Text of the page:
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The tightly controlled Chinese yuan will eventually supersede the dollar as the top international reserve currency, according to a new poll of institutional investors.
The survey of 200 institutional investors - 100 headquartered in mainland China and 100 outside of it - published by State Street and the Economist Intelligence Unit on Thursday found 53 percent of investors think the renminbi will surpass the U.S. dollar as the world's major reserve currency.
Optimism was higher within China, where 62 percent said they saw a redback world on the horizon, compared with 43 percent outside China.
"As China's economic influence grows, the global importance of the renminbi will become magnified. Indeed, while for decades it has been a 'greenback world', dominated by the U.S. dollar as the world's primary reserve currency, many think a 'redback world', in which the renminbi enjoys premier status, is increasingly a possibility," the report accompanying the survey said.
(Read more: Yuan takesanother step forward as a world currency)
This view was shared by European Central Bank Executive Board member Yves Mersch, who said on Wednesday that China's yuan is gaining importance in international trade and investment and might ultimately challenge the U.S. dollar.
However, skeptics of yuan internationalization argued that the renminbi will never be liquid enough across all asset classes to serve as a viable reserve currency, and that people will not trust the renminbi as a store of value.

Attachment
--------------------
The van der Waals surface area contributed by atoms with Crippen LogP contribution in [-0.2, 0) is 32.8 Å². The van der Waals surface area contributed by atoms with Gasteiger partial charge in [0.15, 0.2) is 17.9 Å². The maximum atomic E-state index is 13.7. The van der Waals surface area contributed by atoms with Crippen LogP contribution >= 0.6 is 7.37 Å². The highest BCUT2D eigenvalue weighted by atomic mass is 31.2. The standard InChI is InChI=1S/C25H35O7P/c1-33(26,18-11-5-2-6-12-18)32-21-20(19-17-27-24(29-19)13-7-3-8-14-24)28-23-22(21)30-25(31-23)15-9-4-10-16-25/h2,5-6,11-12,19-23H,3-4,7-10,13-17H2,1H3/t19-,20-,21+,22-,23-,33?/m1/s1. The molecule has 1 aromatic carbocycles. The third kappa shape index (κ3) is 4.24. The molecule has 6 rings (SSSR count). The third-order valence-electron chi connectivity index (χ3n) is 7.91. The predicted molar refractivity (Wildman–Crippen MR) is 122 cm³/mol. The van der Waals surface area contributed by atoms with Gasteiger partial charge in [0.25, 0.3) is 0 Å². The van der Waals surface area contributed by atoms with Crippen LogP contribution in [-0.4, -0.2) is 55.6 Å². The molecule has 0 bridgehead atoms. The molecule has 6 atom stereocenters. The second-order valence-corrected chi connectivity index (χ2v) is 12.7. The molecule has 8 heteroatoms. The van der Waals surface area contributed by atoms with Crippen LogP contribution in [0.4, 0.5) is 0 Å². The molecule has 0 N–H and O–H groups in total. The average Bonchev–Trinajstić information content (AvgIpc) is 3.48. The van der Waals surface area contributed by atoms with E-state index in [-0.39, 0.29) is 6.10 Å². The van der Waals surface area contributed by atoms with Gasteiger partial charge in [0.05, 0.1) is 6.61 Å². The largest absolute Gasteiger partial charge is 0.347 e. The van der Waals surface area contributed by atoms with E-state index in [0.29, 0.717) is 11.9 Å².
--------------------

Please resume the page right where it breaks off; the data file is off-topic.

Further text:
Despite being a closely-managed currency, the renminbi's global clout has been rising steadily. By the end of 2013, the renminbi had become the second most used trade financing currency and ninth most used currency for payments globally.
Recent moves in the yuan have triggered speculation that the People's Bank of China is getting ready to widen its trading band - which would be a step towards liberalizing the Chinese currency. The yuan is currently allowed to rise or fall by 1 percent in either direction from a level fixed against the dollar each day by the country's central bank.
Ultimately, a greater role for the yuan would require China to liberalize its financial policies, including decreasing exchange-rate intervention, liberalizing interest rates and relaxing restrictions on capital flows.
Two-thirds of the respondents of the survey expect Beijing to complete its financial liberalization within ten years, with a majority expecting major reforms within five.
(Read more: Is China gettingready to widen the yuan's band?)
Financial liberalization in the mainland began in earnest after 2009, with the government's decision to allow cross-border trade settlement in renminbi, ease the process of listing offshore bonds and introduce the renminbi qualified institutional investors (RQFII) program.
The reforms, however, are still limited in scope, with strict quotas for how much currency can move across the border.
Last year, the government launched the Shanghai free-trade zone as a testing ground for financial reforms, including full yuan convertibility.
—By CNBC's Ansuya Harjani. Follow her on Twitter